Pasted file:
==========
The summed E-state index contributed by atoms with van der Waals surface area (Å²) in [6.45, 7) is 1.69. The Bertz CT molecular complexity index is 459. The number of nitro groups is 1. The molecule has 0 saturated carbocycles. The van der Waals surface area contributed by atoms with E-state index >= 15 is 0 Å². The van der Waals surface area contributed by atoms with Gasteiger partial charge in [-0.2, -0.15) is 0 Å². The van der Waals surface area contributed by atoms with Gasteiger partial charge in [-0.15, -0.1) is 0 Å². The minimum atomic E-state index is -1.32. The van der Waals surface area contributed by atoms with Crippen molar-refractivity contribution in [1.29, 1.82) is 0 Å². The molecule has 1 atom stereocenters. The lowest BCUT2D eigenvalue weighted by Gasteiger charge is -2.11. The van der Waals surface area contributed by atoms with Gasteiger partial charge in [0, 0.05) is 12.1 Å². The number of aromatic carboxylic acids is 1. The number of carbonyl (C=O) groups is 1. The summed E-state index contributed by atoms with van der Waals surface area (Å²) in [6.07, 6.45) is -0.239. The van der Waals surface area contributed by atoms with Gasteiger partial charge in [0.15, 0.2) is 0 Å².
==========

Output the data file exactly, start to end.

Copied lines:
The summed E-state index contributed by atoms with van der Waals surface area (Å²) in [6.45, 7) is 1.69. The Bertz CT molecular complexity index is 459. The number of nitro groups is 1. The molecule has 0 saturated carbocycles. The van der Waals surface area contributed by atoms with E-state index >= 15 is 0 Å². The van der Waals surface area contributed by atoms with Gasteiger partial charge in [-0.2, -0.15) is 0 Å². The van der Waals surface area contributed by atoms with Gasteiger partial charge in [-0.15, -0.1) is 0 Å². The minimum atomic E-state index is -1.32. The van der Waals surface area contributed by atoms with Crippen molar-refractivity contribution in [1.29, 1.82) is 0 Å². The molecule has 1 atom stereocenters. The lowest BCUT2D eigenvalue weighted by Gasteiger charge is -2.11. The van der Waals surface area contributed by atoms with Gasteiger partial charge in [0, 0.05) is 12.1 Å². The number of aromatic carboxylic acids is 1. The number of carbonyl (C=O) groups is 1. The summed E-state index contributed by atoms with van der Waals surface area (Å²) in [6.07, 6.45) is -0.239. The van der Waals surface area contributed by atoms with Gasteiger partial charge in [0.15, 0.2) is 0 Å².